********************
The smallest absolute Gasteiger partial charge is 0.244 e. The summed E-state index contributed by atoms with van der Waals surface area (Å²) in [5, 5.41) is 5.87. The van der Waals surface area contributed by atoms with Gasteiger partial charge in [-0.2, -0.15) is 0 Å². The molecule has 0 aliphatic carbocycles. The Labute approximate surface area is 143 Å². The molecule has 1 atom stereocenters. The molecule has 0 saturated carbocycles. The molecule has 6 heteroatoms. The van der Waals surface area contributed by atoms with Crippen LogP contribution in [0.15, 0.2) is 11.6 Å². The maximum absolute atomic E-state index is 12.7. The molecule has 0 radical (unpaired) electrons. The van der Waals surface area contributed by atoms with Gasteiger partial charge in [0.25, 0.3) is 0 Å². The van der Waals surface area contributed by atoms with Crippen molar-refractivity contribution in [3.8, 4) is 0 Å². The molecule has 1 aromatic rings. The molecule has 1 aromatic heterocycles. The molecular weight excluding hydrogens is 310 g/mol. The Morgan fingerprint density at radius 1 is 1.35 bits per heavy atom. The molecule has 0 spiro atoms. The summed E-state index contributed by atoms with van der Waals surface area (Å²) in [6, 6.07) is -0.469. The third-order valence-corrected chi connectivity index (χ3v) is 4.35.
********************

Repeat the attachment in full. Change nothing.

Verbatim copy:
The smallest absolute Gasteiger partial charge is 0.244 e. The summed E-state index contributed by atoms with van der Waals surface area (Å²) in [5, 5.41) is 5.87. The van der Waals surface area contributed by atoms with Gasteiger partial charge in [-0.2, -0.15) is 0 Å². The molecule has 0 aliphatic carbocycles. The Labute approximate surface area is 143 Å². The molecule has 1 atom stereocenters. The molecule has 0 saturated carbocycles. The molecule has 6 heteroatoms. The van der Waals surface area contributed by atoms with Crippen LogP contribution in [0.15, 0.2) is 11.6 Å². The maximum absolute atomic E-state index is 12.7. The molecule has 0 radical (unpaired) electrons. The van der Waals surface area contributed by atoms with Gasteiger partial charge in [0.25, 0.3) is 0 Å². The van der Waals surface area contributed by atoms with Crippen molar-refractivity contribution in [3.8, 4) is 0 Å². The molecule has 1 aromatic rings. The molecule has 1 aromatic heterocycles. The molecular weight excluding hydrogens is 310 g/mol. The Morgan fingerprint density at radius 1 is 1.35 bits per heavy atom. The molecule has 0 spiro atoms. The summed E-state index contributed by atoms with van der Waals surface area (Å²) in [6, 6.07) is -0.469. The third-order valence-corrected chi connectivity index (χ3v) is 4.35.